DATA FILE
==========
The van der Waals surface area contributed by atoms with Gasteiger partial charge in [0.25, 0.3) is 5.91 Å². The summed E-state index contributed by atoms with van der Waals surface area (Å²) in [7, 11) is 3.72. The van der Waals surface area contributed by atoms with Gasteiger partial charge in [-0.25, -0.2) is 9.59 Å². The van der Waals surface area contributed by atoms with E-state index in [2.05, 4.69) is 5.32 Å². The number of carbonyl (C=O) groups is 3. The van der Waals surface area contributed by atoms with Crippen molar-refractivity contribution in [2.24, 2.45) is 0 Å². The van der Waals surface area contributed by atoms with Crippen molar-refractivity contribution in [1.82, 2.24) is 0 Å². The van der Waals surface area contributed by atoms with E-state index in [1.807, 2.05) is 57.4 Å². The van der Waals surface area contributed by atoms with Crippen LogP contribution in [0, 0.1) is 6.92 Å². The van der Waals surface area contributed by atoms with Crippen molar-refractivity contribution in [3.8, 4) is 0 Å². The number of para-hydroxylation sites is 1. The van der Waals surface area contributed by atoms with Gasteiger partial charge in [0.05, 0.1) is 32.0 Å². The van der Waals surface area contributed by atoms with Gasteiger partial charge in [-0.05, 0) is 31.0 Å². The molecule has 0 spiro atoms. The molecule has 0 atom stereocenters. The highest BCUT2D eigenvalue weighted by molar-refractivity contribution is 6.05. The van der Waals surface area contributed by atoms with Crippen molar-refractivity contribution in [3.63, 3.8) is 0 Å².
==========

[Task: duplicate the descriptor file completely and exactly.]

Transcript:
The van der Waals surface area contributed by atoms with Gasteiger partial charge in [0.25, 0.3) is 5.91 Å². The summed E-state index contributed by atoms with van der Waals surface area (Å²) in [7, 11) is 3.72. The van der Waals surface area contributed by atoms with Gasteiger partial charge in [-0.25, -0.2) is 9.59 Å². The van der Waals surface area contributed by atoms with E-state index in [2.05, 4.69) is 5.32 Å². The number of carbonyl (C=O) groups is 3. The van der Waals surface area contributed by atoms with Crippen molar-refractivity contribution in [2.24, 2.45) is 0 Å². The van der Waals surface area contributed by atoms with Crippen molar-refractivity contribution in [1.82, 2.24) is 0 Å². The van der Waals surface area contributed by atoms with E-state index in [1.807, 2.05) is 57.4 Å². The van der Waals surface area contributed by atoms with Crippen LogP contribution in [0, 0.1) is 6.92 Å². The van der Waals surface area contributed by atoms with Crippen molar-refractivity contribution in [3.8, 4) is 0 Å². The number of para-hydroxylation sites is 1. The van der Waals surface area contributed by atoms with Gasteiger partial charge in [0.05, 0.1) is 32.0 Å². The van der Waals surface area contributed by atoms with Gasteiger partial charge in [-0.05, 0) is 31.0 Å². The molecule has 0 spiro atoms. The molecule has 0 atom stereocenters. The highest BCUT2D eigenvalue weighted by molar-refractivity contribution is 6.05. The van der Waals surface area contributed by atoms with Crippen molar-refractivity contribution in [3.63, 3.8) is 0 Å².